Redback Motorcycle Smash Repairs - 1/ 9 Collie St, Fyshwick. Ph: 6280 5433

What do you use to inflate your tires?

Jun 9, 2014
What do you use to inflate your tires?
  • Originally posted by @Exonoesis

    I figured that would create an instant emotional response to get your attention!

    Street riders will get air from anywhere usually. Track riders from the track day service provider and racers from either their own supply or from the race tire service brand provider at the event.

    Air:
    Has a percentage of water vapor in it naturally. When we get compressed air it may have a lot more water vapor in it. Why? The compressor will retain more and more water in it daily. If that compressor hasn't been emptied and dried in weeks there will be a lot of standing water in it. Think that's odd? Go to the local petrol/gas station and see how much water vapor runs out of the nozzle in spray form. That's what you are inflating your tires with.

    Why is this a problem? Water vapor can produce pressure spikes of 10-12 psi when hot giving you a completely false reading. I've seen this at Nationals, Club racing etc so taking control of your air source is critical in making sure carcass temps are true readings not influenced by water vapor content.

    Before you get air from a third party source, ask them when their compressor was last emptied out of air and drained completely. Ask them if they have a water separator in line and check to see how full it is. Finally blow air out of the nozzle to see how much water vapor is visually present.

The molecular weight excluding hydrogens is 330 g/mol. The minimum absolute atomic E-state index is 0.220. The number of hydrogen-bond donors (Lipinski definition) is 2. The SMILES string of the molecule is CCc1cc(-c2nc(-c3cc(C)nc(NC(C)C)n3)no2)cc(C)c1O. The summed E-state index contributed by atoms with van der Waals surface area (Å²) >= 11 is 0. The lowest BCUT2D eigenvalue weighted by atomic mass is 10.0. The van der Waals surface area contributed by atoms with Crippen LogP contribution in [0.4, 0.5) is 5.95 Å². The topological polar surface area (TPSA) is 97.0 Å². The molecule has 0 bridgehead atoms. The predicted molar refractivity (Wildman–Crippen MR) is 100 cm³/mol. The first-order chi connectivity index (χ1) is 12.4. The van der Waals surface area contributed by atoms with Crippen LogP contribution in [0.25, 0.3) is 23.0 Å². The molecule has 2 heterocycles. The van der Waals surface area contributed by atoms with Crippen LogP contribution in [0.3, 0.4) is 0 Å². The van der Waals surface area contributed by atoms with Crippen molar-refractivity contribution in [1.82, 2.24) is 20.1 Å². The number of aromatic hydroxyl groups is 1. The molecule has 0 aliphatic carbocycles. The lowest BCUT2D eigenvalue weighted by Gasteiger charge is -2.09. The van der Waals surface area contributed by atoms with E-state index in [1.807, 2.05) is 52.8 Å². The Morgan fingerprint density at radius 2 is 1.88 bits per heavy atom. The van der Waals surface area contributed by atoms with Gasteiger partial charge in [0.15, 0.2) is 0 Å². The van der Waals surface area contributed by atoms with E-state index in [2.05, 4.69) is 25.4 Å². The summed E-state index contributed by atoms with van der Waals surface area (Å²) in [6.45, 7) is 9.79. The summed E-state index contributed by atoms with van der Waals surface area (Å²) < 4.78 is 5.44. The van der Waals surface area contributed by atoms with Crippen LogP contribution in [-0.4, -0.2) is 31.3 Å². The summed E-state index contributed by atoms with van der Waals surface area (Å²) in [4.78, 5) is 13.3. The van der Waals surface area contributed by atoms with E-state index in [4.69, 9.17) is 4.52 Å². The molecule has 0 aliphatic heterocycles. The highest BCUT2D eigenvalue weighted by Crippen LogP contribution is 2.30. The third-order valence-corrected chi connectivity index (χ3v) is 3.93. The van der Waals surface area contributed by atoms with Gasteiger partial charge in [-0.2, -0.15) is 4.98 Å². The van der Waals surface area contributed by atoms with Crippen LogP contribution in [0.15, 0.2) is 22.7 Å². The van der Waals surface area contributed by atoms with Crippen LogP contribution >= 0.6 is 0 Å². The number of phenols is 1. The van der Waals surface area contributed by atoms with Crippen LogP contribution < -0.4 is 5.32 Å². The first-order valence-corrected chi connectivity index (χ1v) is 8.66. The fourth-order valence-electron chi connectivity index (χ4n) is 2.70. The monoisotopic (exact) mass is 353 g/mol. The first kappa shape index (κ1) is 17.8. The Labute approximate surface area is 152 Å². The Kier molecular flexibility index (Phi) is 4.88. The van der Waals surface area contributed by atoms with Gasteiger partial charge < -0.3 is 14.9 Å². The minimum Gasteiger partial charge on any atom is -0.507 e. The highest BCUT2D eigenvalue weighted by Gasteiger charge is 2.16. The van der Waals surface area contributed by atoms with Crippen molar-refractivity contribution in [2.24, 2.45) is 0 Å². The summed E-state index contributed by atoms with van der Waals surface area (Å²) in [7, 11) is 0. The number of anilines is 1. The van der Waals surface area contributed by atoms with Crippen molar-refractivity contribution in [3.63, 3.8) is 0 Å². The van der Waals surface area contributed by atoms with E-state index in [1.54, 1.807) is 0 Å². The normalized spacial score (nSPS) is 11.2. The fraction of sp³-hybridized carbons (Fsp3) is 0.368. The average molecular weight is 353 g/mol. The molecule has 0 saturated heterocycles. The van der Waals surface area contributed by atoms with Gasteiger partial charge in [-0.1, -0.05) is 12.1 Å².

Dry air:
    Best source for that is a scuba diving shop. You need to buy your own tank and regulator, but the air is high quality for obvious reasons. Is it worth the investment? For the street, perhaps not. For track days and racing most certainly but that's an individual choice that everyone must make. The question of the moment is how quickly can the investment pay off? If you ruin a tire in 2 sessions at $300, it already paid for itself. The downside is that you have to check the tank regularly and top it off which means a little planning prior to the track day or race weekend.

    Nitrogen:
    Serious racers all use nitrogen as it is an inert gas. That means minimal pressure gains from cold to hot of 2-3psi. Right away you immediately ask the question "What pressure do I start with?" and that of course is all based on a slew of variables. The correct answer is based on pressure and carcass temps, so you have quite a bit of work to do in R&D to find out what pressure gets the carcass to correct temps for that rider, that day, that track time, that lap time, that tire carcass and compound.

    Given what you learned here, how will you apply this knowledge? Is it worth the effort to make the investment of time, energy and some cash or are you happy to stay where you are with the system and or source you use?

    Does it hurt to ask if the dealership or tire vendor if they emptied the compressor yesterday or this week? No it does not, and those who care do it regularly.

    Tires are our biggest consumable item, so wouldn't it be worth the effort to get the best return on investment? Race tires last a couple of hundred miles/kilometers so for me, it is worth it all. Why? Optimal carcass temps give maximum grip and wear. My tire bill would be 5 times what it is now if I didn't take a few extra minutes to pay attention to the tire carcass temps and wear and all the tire test data at feelthetrack.com supports this.
  • Loading...
  • Loading...